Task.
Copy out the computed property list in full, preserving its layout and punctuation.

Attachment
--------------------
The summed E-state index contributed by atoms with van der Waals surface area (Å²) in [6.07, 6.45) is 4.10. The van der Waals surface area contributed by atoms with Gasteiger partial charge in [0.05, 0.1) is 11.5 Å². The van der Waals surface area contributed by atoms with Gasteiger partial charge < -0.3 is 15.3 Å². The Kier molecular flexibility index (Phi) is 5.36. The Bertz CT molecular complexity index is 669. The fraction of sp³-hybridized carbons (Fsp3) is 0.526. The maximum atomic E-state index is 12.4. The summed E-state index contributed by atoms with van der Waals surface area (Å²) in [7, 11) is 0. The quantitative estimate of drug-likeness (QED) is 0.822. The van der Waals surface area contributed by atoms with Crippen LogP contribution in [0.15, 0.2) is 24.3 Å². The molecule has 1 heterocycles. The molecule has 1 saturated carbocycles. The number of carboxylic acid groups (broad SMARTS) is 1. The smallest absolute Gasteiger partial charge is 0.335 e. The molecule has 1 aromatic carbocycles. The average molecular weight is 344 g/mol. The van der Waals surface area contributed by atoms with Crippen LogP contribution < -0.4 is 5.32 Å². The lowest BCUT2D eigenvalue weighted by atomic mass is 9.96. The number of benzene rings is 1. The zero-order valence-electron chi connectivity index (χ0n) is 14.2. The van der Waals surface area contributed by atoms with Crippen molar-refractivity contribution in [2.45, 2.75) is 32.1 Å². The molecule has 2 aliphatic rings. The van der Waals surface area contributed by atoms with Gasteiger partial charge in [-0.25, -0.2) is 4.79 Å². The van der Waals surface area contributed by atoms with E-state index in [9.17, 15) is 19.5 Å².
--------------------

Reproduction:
The summed E-state index contributed by atoms with van der Waals surface area (Å²) in [6.07, 6.45) is 4.10. The van der Waals surface area contributed by atoms with Gasteiger partial charge in [0.05, 0.1) is 11.5 Å². The van der Waals surface area contributed by atoms with Gasteiger partial charge < -0.3 is 15.3 Å². The Kier molecular flexibility index (Phi) is 5.36. The Bertz CT molecular complexity index is 669. The fraction of sp³-hybridized carbons (Fsp3) is 0.526. The maximum atomic E-state index is 12.4. The summed E-state index contributed by atoms with van der Waals surface area (Å²) in [7, 11) is 0. The quantitative estimate of drug-likeness (QED) is 0.822. The van der Waals surface area contributed by atoms with Crippen LogP contribution in [0.15, 0.2) is 24.3 Å². The molecule has 1 heterocycles. The molecule has 1 saturated carbocycles. The number of carboxylic acid groups (broad SMARTS) is 1. The smallest absolute Gasteiger partial charge is 0.335 e. The molecule has 1 aromatic carbocycles. The average molecular weight is 344 g/mol. The van der Waals surface area contributed by atoms with Crippen LogP contribution < -0.4 is 5.32 Å². The lowest BCUT2D eigenvalue weighted by atomic mass is 9.96. The number of benzene rings is 1. The zero-order valence-electron chi connectivity index (χ0n) is 14.2. The van der Waals surface area contributed by atoms with Crippen molar-refractivity contribution in [2.45, 2.75) is 32.1 Å². The molecule has 2 aliphatic rings. The van der Waals surface area contributed by atoms with Gasteiger partial charge in [-0.25, -0.2) is 4.79 Å². The van der Waals surface area contributed by atoms with E-state index in [9.17, 15) is 19.5 Å².